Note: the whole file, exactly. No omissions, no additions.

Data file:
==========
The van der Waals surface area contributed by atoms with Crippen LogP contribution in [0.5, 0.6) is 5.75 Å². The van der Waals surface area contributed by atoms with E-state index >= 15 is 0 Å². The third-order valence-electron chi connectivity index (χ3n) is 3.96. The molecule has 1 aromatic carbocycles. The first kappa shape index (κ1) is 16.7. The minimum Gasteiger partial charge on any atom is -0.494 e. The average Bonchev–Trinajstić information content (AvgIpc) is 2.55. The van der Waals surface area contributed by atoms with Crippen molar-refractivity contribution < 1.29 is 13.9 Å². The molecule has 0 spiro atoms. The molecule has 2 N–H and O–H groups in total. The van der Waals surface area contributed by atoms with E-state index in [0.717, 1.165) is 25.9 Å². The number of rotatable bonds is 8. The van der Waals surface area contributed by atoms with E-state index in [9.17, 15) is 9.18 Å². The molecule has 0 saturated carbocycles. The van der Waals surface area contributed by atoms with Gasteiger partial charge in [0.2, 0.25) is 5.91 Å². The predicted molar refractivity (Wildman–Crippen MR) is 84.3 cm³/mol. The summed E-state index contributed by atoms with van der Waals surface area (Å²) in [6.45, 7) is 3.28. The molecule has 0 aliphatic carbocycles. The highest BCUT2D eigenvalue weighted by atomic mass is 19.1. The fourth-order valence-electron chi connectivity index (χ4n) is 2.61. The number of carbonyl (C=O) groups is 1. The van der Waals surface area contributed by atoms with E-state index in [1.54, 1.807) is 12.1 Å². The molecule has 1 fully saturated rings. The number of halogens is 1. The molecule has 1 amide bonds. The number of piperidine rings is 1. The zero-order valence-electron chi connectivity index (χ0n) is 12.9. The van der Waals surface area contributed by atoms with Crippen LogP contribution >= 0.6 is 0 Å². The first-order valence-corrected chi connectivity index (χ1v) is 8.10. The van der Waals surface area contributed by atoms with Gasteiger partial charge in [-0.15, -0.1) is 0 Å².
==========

The van der Waals surface area contributed by atoms with Crippen LogP contribution in [0.5, 0.6) is 5.75 Å². The van der Waals surface area contributed by atoms with E-state index >= 15 is 0 Å². The third-order valence-electron chi connectivity index (χ3n) is 3.96. The molecule has 1 aromatic carbocycles. The first kappa shape index (κ1) is 16.7. The minimum Gasteiger partial charge on any atom is -0.494 e. The average Bonchev–Trinajstić information content (AvgIpc) is 2.55. The van der Waals surface area contributed by atoms with Crippen molar-refractivity contribution < 1.29 is 13.9 Å². The molecule has 0 spiro atoms. The molecule has 2 N–H and O–H groups in total. The van der Waals surface area contributed by atoms with E-state index in [0.717, 1.165) is 25.9 Å². The number of rotatable bonds is 8. The van der Waals surface area contributed by atoms with E-state index in [9.17, 15) is 9.18 Å². The molecule has 0 saturated carbocycles. The van der Waals surface area contributed by atoms with Gasteiger partial charge in [0.2, 0.25) is 5.91 Å². The predicted molar refractivity (Wildman–Crippen MR) is 84.3 cm³/mol. The summed E-state index contributed by atoms with van der Waals surface area (Å²) in [6.45, 7) is 3.28. The molecule has 0 aliphatic carbocycles. The highest BCUT2D eigenvalue weighted by atomic mass is 19.1. The fourth-order valence-electron chi connectivity index (χ4n) is 2.61. The number of carbonyl (C=O) groups is 1. The van der Waals surface area contributed by atoms with E-state index in [1.54, 1.807) is 12.1 Å². The molecule has 1 fully saturated rings. The number of halogens is 1. The molecule has 1 amide bonds. The number of piperidine rings is 1. The zero-order valence-electron chi connectivity index (χ0n) is 12.9. The van der Waals surface area contributed by atoms with Crippen LogP contribution >= 0.6 is 0 Å². The first-order valence-corrected chi connectivity index (χ1v) is 8.10. The van der Waals surface area contributed by atoms with Gasteiger partial charge in [-0.15, -0.1) is 0 Å².